I was with him when he 'got back on the horse' and successfully took the boat in over the self-same river bar. An inflatable with a long sounding pole, colour coded with depth markings, led us in.

My inclination since them on such entrances has been to anchor off and go in on a paddle board with a sounding pole, zigzagging over a wide swathe (there may be more than one channel), and have someone on the yacht plot the depths, using binoculars, hand bearing compass and a sextant* to fix my position (they don't have to plot it in real time, just gather the data. And it doesn't have to be superbly accurate, just up to date; some of the distances can be guesstimated)

*... resting the tip of the sounding pole on the board prior to taking each reading, giving a datum for a distance off by vertical angle ...
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Old 11-02-2014, 03:16   #10
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Re: How do you stay off the rocks?

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Originally Posted by FlyingCloud1937 View Post
This seems like a tall tell.

only because the datum is one week.

yet the speaker sounds of an extended period.

Andrew, is this a real story?

Lloyd
Could you try explaining that with different words? I don't catch your drift.
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Old 11-02-2014, 03:23   #11
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Re: How do you stay off the rocks?

Quote:
Originally Posted by shanedennis View Post
I love my Garmin but never trust it or my navigational skills. What habits have you developed to keep your boat off the rocks?

Here are a few of mine:
1. Plot courses as far as practical from anything dangerous (eg: land). Usually at least one mile off danger during the day and at least ten miles off at night.
2. Plan for ideal landfalls early the day in perfect conditions and with good timing. Does not always work out...
3. Avoid anything tricky even if it means we miss our on great spots. Good spots are good enough.
4. Take back of the envelope fixes on the way into harbors. Binoculars with a built in compass are my buddy.

What are your habits?
I wouldn't avoid tricky spots at the expense of missing great places. Plus, if you go overboard on the conservatism, you will not develop your skills. Nor would I passage plan in order to have landfalls only in perfect conditions. In a lot of places, you would never go out if that were the criterion.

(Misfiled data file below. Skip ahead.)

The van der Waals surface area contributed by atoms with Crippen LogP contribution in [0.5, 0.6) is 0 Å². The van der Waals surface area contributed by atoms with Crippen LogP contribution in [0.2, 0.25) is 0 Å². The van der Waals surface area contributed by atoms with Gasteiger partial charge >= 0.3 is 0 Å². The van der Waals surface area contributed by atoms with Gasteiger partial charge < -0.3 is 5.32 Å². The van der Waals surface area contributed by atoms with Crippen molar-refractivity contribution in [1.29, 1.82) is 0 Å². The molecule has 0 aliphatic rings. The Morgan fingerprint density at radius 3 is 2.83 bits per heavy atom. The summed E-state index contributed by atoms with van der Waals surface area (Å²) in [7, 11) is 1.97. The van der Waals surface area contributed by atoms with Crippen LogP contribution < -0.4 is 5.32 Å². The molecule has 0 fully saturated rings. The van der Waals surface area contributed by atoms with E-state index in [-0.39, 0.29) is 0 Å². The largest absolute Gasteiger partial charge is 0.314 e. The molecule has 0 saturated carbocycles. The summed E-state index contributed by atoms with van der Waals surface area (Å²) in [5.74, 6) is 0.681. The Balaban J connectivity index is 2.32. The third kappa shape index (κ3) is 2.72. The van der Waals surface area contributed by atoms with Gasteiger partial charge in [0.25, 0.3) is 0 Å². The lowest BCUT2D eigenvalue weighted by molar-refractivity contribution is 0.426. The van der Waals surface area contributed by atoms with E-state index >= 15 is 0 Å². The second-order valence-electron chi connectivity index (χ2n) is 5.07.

Nor do I bother with taking three-point fixes while going into harbors. I have to say that I think this is actually a bad practice, because it is laborious and takes up far too much of your attention. Now I said it's bad practice to do it -- I did not say that it's bad to know how to do it. It's an important skill which I think is still relevant -- and could save your bacon in case you have some electronic failure and lose electronic position data.

This is a bit of an aside -- but if we were to be using non-electronic means of pilotage in a tricky, unknown harbor, we would not be taking frequent three-point fixes anyway. It's too laborious and slow for safe pilotage. We would have prepared, in advance, clearing bearings from various landmarks, along your route into the harbor. A clearing bearing only requires one quick sight with the HBC and no reference to the chart. A far more effective technique, although of course you do need a three-point fix at least once in a while to know your position.

But in my opinion it is bad practice to be doing any of these if you have electronic navigation, which is vastly more efficient -- one glance at a chart plotter gives you all the information it would take some minutes to work out with traditional means, and with much more precision. Since it only takes one glance, it means you have that much more time to look around you and be oriented and steer the boat -- which is much safer. Increasing your work load for no good reason is not going to enhance safety.